“When you go further inland, that’s where some really bad problems are,” says Dr Ian Wright, a Senior Lecturer in Natural Science at the University of Western Sydney and former scientist at Sydney Water. “There are lots of places in Australia where you cannot safely drive and pull up and get water from the taps.” In the Aboriginal community of Laramba, north of Alice Springs, the drinking water has contained more than double the recommended levels of uranium for over a decade. Short-term exposure to high concentrations of uranium
“There were so many pathways to exposure. It was shocking.”
can cause in ammation of the kidneys, according to the National Health and Medical Research Council, while little is known about the long-term effects of exposure to low concentrations.
Yet, despite this, concerned residents of Laramba say their appeals for help from the government have been largely ignored. Adrian Dixon, President of the Central Desert Regional Council and a father of ve, has lived in Laramba all his life. He says residents regularly attend the local clinic, complaining of problems with their kidneys, liver and eyes.
“The problems are there, we all keep getting sick,” Adrian, 44, tells The Weekly. “We just don’t know for sure if it’s caused by the water or not.”
While Adrian frets about the health of his children, he sees little option but to keep drinking contaminated water. “People are really worried about their health,” he says. “We drink the tap water but we don’t know what risk we’re taking. That’s the problem. Our water’s contaminated. It’s a big issue here.”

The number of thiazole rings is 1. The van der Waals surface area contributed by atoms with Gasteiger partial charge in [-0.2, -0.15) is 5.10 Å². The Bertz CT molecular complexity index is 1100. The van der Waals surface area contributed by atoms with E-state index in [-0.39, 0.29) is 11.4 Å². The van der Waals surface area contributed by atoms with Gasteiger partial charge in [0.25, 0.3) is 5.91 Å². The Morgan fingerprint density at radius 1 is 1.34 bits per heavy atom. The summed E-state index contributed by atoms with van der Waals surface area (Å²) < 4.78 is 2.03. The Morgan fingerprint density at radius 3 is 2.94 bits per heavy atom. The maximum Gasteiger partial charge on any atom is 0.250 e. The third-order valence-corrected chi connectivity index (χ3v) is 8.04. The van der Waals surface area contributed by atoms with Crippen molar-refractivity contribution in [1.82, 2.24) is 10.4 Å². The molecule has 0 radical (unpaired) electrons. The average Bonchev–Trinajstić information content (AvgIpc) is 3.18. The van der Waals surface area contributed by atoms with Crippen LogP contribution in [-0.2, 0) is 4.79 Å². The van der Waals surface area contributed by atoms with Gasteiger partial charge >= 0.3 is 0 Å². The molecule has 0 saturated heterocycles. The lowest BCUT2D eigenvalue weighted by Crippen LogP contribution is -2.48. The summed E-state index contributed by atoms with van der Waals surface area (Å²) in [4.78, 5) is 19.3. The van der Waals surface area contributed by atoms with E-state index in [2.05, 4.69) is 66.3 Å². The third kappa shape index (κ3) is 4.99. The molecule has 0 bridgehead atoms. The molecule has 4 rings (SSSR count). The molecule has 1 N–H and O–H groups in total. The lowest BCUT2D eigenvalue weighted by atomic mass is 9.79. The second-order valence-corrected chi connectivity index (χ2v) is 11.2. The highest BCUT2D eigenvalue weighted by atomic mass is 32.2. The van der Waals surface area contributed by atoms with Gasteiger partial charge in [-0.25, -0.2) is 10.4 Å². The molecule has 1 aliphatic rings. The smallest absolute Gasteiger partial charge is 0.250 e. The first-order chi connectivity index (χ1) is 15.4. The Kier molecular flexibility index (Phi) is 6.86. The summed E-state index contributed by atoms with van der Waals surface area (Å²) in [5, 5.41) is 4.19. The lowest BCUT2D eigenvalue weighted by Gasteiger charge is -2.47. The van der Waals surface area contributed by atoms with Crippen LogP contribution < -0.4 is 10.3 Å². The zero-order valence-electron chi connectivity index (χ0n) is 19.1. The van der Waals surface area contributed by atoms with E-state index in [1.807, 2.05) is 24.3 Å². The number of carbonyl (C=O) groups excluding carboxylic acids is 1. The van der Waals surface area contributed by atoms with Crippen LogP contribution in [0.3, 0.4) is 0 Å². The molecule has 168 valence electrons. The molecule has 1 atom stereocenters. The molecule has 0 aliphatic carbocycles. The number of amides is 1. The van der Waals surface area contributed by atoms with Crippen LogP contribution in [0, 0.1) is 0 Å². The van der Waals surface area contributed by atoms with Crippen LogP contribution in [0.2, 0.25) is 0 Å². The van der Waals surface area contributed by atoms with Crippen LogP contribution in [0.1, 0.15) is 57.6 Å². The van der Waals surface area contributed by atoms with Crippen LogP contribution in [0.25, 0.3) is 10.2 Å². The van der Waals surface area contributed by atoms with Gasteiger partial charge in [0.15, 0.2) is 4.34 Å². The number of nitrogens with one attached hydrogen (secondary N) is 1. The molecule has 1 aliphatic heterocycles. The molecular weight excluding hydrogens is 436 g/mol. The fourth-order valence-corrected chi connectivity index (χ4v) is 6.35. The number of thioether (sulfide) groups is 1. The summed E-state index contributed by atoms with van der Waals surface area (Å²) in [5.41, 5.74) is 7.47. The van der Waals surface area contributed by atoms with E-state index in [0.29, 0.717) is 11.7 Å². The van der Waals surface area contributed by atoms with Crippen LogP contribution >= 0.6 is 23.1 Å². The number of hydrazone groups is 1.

Bore water is often the primary source of drinking and household water in remote communities such as Laramba. It is pumped up from an aquifer deep underground, which can contain high concentrations of naturally occurring minerals and contaminants, such as uranium. According to recent data from the Northern Territory’s Power and Water Corporation, Laramba’s water supply contains uranium at 0.04 milligrams per litre (mg/L), more than double Australia’s drinking-water guidelines standard of no more than 0.017mg/L.
Dr Tony Bartone, President of the Australian Medical Association, says having access to suf cient, safe and affordable drinking water is a basic human right. “It’s all too easy to assume that, in a developed nation like Australia, safe drinking water is accessible to all,” he tells The Weekly. “While people living in towns and cities can turn on a tap and have access to clean, safe water, people living in remote communities rely on bore water for drinking and washing. This water often does not meet safety standards, and can be dangerous.”
In 2012, the Australian Bureau of Statistics estimated there were more than 400 Aboriginal communities across Australia, the majority of them in Western Australia. Data collected on more than 270 remote WA communities indicated the quality of drinking water didn’t meet the Australian Drinking Water Guidelines (ADWG) approximately 30 per cent of the time. “It’s concerning Aboriginal and Torres Strait Islander people living remotely often have no choice but to pay for safe drinking water,” says Dr Bartone. “While the majority of us enjoy free, safe drinking water from the tap, those who can least afford it often have to pay just to ensure they’re not drinking water from rivers, streams, cisterns, poorly constructed wells, or water from an unsafe catchment.”
The economic gap separating remote Australian communities from their urban counterparts is widening, and this basic inequality is set to become more entrenched and dangerous, as sickness seeps into rural Australia. Dr Christine Jeffries-Stokes, a paediatrician to WA’s Gold elds region, recently completed a10-year study into why remote Aboriginal communities and isolated country towns have far
higher clusters of multiple chronic illnesses, such as kidney disease and Type 2 diabetes. Her resultant award-winning PhD found a central factor is dangerously elevated levels of nitrates combining with heavy metals such as uranium in the bore water.